I get mixed up when I sing our National Anthem. They changed the words on me in 1980 and I’ve been confused ever since.
First performed in 1880, it was originally written in Quebec in French and called “Chant National” – words by Sir Adolphe-Basile Routhier, music by Calixa Lavallee. Before 1880, English Canada had adopted “God Save the King” and “The Maple Leaf Forever” as the patriotic songs sung before an event, official ceremony or public gathering. However, French Canada felt that a new anthem should be written, one that would reflect more accurately the French Canadian experience.
This might explain why the English version of our National Anthem is not a literal translation from the French. While the words to the English version of “O Canada” have changed over the years to reflect the advancements in society, the French version of Canada’s nation anthem has not. This also might explain why I get the words mixed up.
Some surprising (to me) facts that I discovered regarding “O Canada” include:
- it didn’t become Canada’s official National Anthem until its 100th birthday in 1967
- Calixa Lavvallee is male – I knew this person as the composer but I always thought they were female (I think the “a” mislead me)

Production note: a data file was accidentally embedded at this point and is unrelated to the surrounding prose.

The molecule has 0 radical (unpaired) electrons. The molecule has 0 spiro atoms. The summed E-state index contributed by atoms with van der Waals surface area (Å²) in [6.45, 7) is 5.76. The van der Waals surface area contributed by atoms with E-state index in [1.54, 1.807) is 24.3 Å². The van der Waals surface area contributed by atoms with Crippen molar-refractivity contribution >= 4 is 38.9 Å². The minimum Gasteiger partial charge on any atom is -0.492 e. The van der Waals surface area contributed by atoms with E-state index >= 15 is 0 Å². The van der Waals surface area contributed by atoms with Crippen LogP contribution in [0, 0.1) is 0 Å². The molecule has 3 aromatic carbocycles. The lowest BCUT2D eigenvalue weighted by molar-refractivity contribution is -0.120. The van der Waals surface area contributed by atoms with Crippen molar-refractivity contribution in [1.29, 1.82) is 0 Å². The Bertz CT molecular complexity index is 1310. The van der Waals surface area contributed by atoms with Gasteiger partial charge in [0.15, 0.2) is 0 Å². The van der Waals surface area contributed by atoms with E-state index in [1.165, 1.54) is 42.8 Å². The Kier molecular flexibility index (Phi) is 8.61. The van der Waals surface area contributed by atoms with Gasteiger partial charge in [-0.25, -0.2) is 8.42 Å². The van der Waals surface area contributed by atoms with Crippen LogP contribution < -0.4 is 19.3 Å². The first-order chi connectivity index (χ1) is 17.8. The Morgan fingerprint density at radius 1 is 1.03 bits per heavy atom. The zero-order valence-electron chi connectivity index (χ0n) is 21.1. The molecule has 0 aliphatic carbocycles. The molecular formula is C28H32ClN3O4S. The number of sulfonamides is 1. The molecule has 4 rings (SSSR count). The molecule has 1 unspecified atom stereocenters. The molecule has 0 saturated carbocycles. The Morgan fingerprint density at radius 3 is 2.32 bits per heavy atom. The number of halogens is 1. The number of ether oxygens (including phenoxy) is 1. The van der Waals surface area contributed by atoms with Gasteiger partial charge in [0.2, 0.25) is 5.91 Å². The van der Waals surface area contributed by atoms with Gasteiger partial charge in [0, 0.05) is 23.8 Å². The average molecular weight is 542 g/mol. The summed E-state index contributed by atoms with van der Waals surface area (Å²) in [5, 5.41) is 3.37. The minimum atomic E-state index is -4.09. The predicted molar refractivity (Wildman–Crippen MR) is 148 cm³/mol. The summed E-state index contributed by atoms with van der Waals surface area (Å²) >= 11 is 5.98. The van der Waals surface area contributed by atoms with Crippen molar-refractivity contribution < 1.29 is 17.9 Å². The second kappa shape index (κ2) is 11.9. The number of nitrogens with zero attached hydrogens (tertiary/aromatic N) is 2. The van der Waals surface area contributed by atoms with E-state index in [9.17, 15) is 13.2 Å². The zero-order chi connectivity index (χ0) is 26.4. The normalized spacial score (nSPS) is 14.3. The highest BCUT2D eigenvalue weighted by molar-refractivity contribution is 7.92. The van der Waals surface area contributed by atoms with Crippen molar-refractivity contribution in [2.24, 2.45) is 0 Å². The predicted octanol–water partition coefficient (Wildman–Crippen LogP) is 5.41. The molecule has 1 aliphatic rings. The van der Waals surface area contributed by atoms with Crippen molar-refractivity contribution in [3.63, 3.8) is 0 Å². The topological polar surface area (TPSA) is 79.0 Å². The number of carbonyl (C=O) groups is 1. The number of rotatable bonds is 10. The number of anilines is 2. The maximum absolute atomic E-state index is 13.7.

- words to the English version are based on an original poem by Robert Stanley Weir written in 1908
- there have been several very different English versions before Judge Weir’s rendition became the winning favourite
To my chargrin or amusement (I haven’t quite decided yet), there exists an unofficial non-gender option that replaces “True patriot love in all thy sons command” with “True patriot love in all thy souls command” which (in my humble opinion) makes Canada sound like it’s inhabited by ghosts. The line in the new official gender-neutral version is now “True patriot’s love in all of us command.”
I don’t think I’m going to remember that change either.
- “O Canada“
- O Canada (song)
- O Canada! Canadian National Anthem
- Canada’s National Anthem Wasn’t Always The Version We Know Today